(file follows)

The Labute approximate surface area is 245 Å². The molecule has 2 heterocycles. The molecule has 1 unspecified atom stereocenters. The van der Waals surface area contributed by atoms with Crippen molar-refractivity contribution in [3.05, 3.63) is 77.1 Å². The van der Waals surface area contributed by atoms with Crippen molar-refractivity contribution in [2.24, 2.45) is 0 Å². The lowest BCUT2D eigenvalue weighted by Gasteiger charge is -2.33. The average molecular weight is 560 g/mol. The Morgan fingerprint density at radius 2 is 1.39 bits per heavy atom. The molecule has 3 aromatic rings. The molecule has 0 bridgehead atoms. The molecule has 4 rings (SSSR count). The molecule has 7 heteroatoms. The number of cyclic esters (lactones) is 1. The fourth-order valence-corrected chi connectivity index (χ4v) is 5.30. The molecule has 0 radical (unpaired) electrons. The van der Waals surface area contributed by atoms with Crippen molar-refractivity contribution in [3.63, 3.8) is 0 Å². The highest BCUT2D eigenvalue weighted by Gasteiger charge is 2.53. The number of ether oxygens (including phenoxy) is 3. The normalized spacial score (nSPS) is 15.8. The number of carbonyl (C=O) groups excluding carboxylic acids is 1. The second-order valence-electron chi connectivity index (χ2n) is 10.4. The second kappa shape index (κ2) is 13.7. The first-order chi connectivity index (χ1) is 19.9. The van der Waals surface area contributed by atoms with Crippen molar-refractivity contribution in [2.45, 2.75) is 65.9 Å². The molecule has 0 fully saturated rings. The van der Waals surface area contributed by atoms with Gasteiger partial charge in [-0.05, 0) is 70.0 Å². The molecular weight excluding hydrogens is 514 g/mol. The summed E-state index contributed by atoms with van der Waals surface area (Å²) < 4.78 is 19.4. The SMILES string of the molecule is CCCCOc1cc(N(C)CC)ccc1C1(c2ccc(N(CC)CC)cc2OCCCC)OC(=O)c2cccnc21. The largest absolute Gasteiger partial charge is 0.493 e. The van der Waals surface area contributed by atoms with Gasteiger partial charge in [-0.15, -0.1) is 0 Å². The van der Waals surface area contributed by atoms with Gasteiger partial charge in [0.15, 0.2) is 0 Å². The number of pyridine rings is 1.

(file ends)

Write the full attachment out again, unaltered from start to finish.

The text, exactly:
The Labute approximate surface area is 245 Å². The molecule has 2 heterocycles. The molecule has 1 unspecified atom stereocenters. The van der Waals surface area contributed by atoms with Crippen molar-refractivity contribution in [3.05, 3.63) is 77.1 Å². The van der Waals surface area contributed by atoms with Crippen molar-refractivity contribution in [2.24, 2.45) is 0 Å². The lowest BCUT2D eigenvalue weighted by Gasteiger charge is -2.33. The average molecular weight is 560 g/mol. The Morgan fingerprint density at radius 2 is 1.39 bits per heavy atom. The molecule has 3 aromatic rings. The molecule has 0 bridgehead atoms. The molecule has 4 rings (SSSR count). The molecule has 7 heteroatoms. The number of cyclic esters (lactones) is 1. The fourth-order valence-corrected chi connectivity index (χ4v) is 5.30. The molecule has 0 radical (unpaired) electrons. The van der Waals surface area contributed by atoms with Crippen molar-refractivity contribution in [3.63, 3.8) is 0 Å². The highest BCUT2D eigenvalue weighted by Gasteiger charge is 2.53. The number of ether oxygens (including phenoxy) is 3. The normalized spacial score (nSPS) is 15.8. The number of carbonyl (C=O) groups excluding carboxylic acids is 1. The second-order valence-electron chi connectivity index (χ2n) is 10.4. The second kappa shape index (κ2) is 13.7. The first-order chi connectivity index (χ1) is 19.9. The van der Waals surface area contributed by atoms with Crippen molar-refractivity contribution in [2.45, 2.75) is 65.9 Å². The molecule has 0 fully saturated rings. The van der Waals surface area contributed by atoms with Gasteiger partial charge in [-0.05, 0) is 70.0 Å². The molecular weight excluding hydrogens is 514 g/mol. The summed E-state index contributed by atoms with van der Waals surface area (Å²) < 4.78 is 19.4. The SMILES string of the molecule is CCCCOc1cc(N(C)CC)ccc1C1(c2ccc(N(CC)CC)cc2OCCCC)OC(=O)c2cccnc21. The largest absolute Gasteiger partial charge is 0.493 e. The van der Waals surface area contributed by atoms with Gasteiger partial charge in [-0.15, -0.1) is 0 Å². The van der Waals surface area contributed by atoms with Gasteiger partial charge in [0.15, 0.2) is 0 Å². The number of pyridine rings is 1.